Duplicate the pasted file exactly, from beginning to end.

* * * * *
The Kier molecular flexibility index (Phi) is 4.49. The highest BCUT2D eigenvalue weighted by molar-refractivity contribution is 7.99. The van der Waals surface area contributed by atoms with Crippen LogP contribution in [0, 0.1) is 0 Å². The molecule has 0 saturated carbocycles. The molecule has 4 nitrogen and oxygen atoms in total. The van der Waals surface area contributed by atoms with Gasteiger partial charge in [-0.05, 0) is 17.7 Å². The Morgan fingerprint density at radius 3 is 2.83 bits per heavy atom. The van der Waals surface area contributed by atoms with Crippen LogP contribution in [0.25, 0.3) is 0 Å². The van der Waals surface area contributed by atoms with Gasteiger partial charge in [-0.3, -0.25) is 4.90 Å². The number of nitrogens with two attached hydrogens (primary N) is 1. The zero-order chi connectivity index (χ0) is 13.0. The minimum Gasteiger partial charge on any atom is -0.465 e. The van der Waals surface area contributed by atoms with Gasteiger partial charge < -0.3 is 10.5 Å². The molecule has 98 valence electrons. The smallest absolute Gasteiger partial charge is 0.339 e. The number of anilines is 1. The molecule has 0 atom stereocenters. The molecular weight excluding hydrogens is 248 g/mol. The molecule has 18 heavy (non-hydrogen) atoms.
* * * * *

The Kier molecular flexibility index (Phi) is 4.49. The highest BCUT2D eigenvalue weighted by molar-refractivity contribution is 7.99. The van der Waals surface area contributed by atoms with Crippen LogP contribution in [0, 0.1) is 0 Å². The molecule has 0 saturated carbocycles. The molecule has 4 nitrogen and oxygen atoms in total. The van der Waals surface area contributed by atoms with Gasteiger partial charge in [-0.05, 0) is 17.7 Å². The Morgan fingerprint density at radius 3 is 2.83 bits per heavy atom. The van der Waals surface area contributed by atoms with Crippen LogP contribution in [0.25, 0.3) is 0 Å². The van der Waals surface area contributed by atoms with Gasteiger partial charge in [-0.3, -0.25) is 4.90 Å². The number of nitrogens with two attached hydrogens (primary N) is 1. The zero-order chi connectivity index (χ0) is 13.0. The minimum Gasteiger partial charge on any atom is -0.465 e. The van der Waals surface area contributed by atoms with Gasteiger partial charge < -0.3 is 10.5 Å². The molecule has 98 valence electrons. The smallest absolute Gasteiger partial charge is 0.339 e. The number of anilines is 1. The molecule has 0 atom stereocenters. The molecular weight excluding hydrogens is 248 g/mol. The molecule has 18 heavy (non-hydrogen) atoms.